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Two Cakes by James Kwak

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Jefferson23 Donating Member (1000+ posts) Send PM | Profile | Ignore Mon Mar-21-11 12:45 PM
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Two Cakes by James Kwak
By James Kwak

Eric Dash of DealBook reports on the latest stress tests conducted by the Federal Reserve, which apparently went swimmingly, at least for some of the healthier banks. I have no independent basis on which to assess the accuracy of those test results, so I wont.

What I did notice is that JPMorgan Chase and Wells Fargo are using the green light from the Fed to start buying back stock: $15 billion for JPMorgan, 200 million shares (about $6 billion) for Wells. Does something seem wrong with this picture to you? Me, too.

Last summer, the argument from the big banks was that higher capital requirements were bad because they would reduce the amount of bank lending. The argument is pretty simple: Say you have a 5 percent capital requirement, $5 in capital, and $100 in assets, so youre barely adequately capitalized. Then say your regulator increases your capital requirement to 10 percent. Now you either need to raise $5 more in capital or, since that could be difficult, you have to shrink your assets to $50 which means youre lending half as much money as before. The rules are much more complex than that, but thats the basic concept. And, so the story goes, less lending means less economic growth means fewer jobs. Most infamously, the Institute of International Finance put out a report claiming that higher capital requirements would mean 9.7 million fewer jobs in the U.S., Japan, and Europe over five years.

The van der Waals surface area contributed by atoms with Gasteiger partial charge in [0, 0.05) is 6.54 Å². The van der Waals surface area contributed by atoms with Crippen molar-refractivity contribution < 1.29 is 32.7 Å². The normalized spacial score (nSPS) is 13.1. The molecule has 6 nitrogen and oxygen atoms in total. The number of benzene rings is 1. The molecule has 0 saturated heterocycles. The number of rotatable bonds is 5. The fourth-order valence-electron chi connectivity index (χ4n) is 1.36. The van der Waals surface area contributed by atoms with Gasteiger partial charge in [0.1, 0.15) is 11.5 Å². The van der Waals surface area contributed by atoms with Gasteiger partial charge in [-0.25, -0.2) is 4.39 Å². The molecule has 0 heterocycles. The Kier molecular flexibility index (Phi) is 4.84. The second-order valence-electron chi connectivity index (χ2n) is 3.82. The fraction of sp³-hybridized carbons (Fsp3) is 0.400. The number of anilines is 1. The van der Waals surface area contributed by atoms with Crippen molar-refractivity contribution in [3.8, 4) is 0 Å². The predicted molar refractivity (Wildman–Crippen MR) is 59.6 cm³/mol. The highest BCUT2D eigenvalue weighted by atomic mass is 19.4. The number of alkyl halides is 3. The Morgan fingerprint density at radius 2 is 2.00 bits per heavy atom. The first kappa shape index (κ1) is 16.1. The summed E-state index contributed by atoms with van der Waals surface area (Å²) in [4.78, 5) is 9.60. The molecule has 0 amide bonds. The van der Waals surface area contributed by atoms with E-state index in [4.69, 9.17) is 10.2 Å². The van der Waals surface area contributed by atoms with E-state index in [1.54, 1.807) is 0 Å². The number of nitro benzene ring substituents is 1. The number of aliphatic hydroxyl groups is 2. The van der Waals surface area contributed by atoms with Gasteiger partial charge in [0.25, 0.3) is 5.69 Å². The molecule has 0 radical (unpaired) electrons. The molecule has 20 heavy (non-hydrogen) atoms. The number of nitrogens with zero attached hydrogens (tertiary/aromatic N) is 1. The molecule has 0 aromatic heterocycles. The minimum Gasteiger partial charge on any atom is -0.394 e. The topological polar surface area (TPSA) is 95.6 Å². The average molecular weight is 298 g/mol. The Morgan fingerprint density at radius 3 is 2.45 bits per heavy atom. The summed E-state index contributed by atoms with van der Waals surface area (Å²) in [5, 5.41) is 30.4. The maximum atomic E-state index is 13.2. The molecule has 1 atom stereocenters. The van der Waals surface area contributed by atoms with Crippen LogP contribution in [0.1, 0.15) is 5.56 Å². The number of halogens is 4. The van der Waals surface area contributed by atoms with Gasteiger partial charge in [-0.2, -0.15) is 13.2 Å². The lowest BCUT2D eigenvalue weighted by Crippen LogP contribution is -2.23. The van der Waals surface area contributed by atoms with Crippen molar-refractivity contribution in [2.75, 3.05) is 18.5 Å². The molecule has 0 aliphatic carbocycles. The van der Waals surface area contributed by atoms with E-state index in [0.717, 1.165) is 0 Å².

But for this argument to even make sense, as many people pointed out at the time, bank lending would have to be constrained by capital at the margin. And the banks knew this was false at the time, because at the same time in other contexts they were saying that they were purposefully overcapitalized (e.g., Bob Diamond of Barclays saying his bank had 13 percent Tier 1 capital and almost 10 percent core capital). Now, this was not necessarily duplicitous at the time: the banks could plausibly say they were overcapitalized because of regulatory uncertainty they didnt know how high the capital regulations would turn out to be.

remainder in full:
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